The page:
However, in the study a specific regimen of the drug zidovudine (AZT) reduced the risk of perinatal transmission, regardless of a woman's viral load or CD4+ T cell count. Therefore, researchers urge caregivers to offer AZT therapy to all pregnant HIV-infected women, regardless of their stage of disease.
"HIV transmission to the infant is most likely to occur when a woman has large quantities of virus in her bloodstream, but there appears to be no absolute threshold of maternal viral load below which HIV is not transmitted from mother to infant, nor a 'safe' maternal CD4+ T cell level above which transmission never occurs," comments Anthony S. Fauci, M.D., director of the National Institute of Allergy and Infectious Diseases (NIAID).
"These new data underscore the importance of following the Public Health Service recommendations to offer therapy to all HIV-infected women and their babies, including women who have high CD4+ T cell counts and those with low viral load," says Jack Killen, M.D., director of NIAID's Division of AIDS.
Rhoda S. Sperling, M.D., associate professor of obstetrics, gynecology and reproductive science at Mount Sinai School of Medicine in New York, and her colleagues report the new findings in the Nov. 28 issue of The New England Journal of Medicine.
The researchers found that the reduction in perinatal transmission after AZT treatment could only partially be explained by the drug's effect of reducing HIV in a mother's bloodstream.
"The benefits of AZT in reducing perinatal transmission appear to be due in part to mechanisms other than decreasing the amount of HIV in a woman's plasma," says Dr. Sperling. "Even when antiretroviral drugs with a greater impact on reducing viral load are indicated for the health of a pregnant HIV-infected women, she and her physician should strongly consider incorporating AZT into her treatment regimen, and should continue AZT during delivery and to the newborn, according to the ACTG 076 protocol."
"Further research is needed into the mechanisms whereby AZT reduces perinatal HIV transmission, as well as into the risk factors for transmission at all levels of maternal viral load," she adds.
A related editorial by Catherine M. Wilfert, M.D., of Duke University Medical Center appears in the same issue. Dr. Sperling and Dr. Wilfert are investigators within the Pediatric AIDS Clinical Trials Group, a nationwide network of clinical trials sites sponsored by NIAID and the National Institute of Child Health and Human Development (NICHD).
The current article is the second publication from a randomized, double-blind clinical trial known as ACTG 076. The study enrolled 477 pregnant, HIV-infected women between April 1991 and December 1993, and assessed the safety and efficacy of AZT in reducing the risk of maternal-infant transmission. Women enrolled in the study had CD4+ T cell counts greater than 200 cells/mm3 of blood at study entry. They received AZT beginning in the second or third trimester of pregnancy and during labor and delivery; their newborns received the drug for the first six weeks of life.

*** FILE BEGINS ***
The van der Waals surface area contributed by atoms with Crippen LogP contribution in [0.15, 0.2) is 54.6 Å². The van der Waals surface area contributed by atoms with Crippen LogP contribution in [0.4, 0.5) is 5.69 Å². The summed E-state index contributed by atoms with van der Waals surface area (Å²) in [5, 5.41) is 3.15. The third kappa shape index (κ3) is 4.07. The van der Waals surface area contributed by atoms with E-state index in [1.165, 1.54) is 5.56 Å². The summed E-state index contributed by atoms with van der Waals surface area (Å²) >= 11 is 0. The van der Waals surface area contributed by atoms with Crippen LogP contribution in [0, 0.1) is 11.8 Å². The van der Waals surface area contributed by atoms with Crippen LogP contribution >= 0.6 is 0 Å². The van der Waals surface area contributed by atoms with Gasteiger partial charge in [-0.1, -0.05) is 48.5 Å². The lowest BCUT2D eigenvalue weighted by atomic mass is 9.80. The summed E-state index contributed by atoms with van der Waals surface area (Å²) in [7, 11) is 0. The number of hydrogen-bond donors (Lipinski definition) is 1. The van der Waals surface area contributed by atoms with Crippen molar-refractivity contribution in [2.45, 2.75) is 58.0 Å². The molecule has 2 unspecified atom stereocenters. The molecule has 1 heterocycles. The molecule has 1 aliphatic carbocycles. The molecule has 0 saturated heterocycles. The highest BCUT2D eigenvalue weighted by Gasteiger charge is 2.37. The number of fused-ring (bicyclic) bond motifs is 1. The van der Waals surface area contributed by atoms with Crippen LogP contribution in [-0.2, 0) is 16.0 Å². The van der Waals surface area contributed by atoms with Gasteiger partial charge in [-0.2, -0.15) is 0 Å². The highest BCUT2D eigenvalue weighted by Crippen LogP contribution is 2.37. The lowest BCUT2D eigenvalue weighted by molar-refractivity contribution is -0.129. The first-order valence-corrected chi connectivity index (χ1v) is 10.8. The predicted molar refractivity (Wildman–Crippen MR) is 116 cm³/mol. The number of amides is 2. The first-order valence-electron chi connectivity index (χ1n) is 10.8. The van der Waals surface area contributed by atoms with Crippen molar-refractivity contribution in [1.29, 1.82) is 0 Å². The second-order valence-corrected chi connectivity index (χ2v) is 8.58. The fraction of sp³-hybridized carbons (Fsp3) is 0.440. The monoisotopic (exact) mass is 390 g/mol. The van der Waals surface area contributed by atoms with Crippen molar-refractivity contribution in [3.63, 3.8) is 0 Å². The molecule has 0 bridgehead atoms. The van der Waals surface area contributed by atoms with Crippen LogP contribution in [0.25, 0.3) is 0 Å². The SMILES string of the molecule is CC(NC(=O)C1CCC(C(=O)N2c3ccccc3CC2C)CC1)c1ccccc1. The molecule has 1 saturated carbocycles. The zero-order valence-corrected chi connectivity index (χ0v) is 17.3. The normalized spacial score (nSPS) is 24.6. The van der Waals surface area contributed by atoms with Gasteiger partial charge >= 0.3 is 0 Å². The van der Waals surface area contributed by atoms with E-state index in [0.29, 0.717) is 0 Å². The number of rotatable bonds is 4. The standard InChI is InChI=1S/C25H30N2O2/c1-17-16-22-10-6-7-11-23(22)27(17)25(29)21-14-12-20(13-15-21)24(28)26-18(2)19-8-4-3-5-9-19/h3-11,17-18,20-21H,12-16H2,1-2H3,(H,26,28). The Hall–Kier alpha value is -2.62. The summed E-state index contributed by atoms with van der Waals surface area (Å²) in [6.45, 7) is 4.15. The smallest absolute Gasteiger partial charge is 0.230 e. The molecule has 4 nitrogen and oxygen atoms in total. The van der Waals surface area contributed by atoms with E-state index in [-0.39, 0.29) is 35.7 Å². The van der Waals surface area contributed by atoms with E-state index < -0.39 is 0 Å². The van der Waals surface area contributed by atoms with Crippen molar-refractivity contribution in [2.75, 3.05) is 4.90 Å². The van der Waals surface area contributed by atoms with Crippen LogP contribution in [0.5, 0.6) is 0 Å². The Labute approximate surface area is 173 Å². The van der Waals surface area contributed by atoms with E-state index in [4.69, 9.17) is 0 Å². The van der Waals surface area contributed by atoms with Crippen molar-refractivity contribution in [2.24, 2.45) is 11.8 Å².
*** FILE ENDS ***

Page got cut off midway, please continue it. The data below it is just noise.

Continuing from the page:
The first publication from ACTG 076 analyzed data from 363 mother-infant pairs in which at least one culture of the infant's blood had been performed, and demonstrated that the AZT regimen reduced mother-to-infant transmission by approximately two-thirds, with minimal short-term toxic effects (see The New England Journal of Medicine, 11/03/94).
The current analysis of ACTG 076 data included 402 mother-infant pairs in which the HIV infection status of the infant was definitively known at 18 months of age. Among the mother-infant pairs, 198 had been assigned to receive AZT during the study and 204 had been assigned to the placebo group. Fifteen infants in the AZT group (7.6 percent) were HIV-infected; in the placebo group, 46 infants (22.6 percent) were HIV-infected.
The investigators tested stored samples of maternal blood collected when women entered the study and when they delivered their infants. For their analyses, the researchers used two sensitive assays not available at the start of ACTG 076, the branched DNA assay and a reverse transcription PCR assay. Each of these assays is used to measure levels of HIV's genetic material -- HIV RNA -- in a person's bloodstream. These levels of virus are also referred to as a person's "viral burden" or "viral load." In addition, the researchers cultured the mothers' blood samples for the presence of HIV.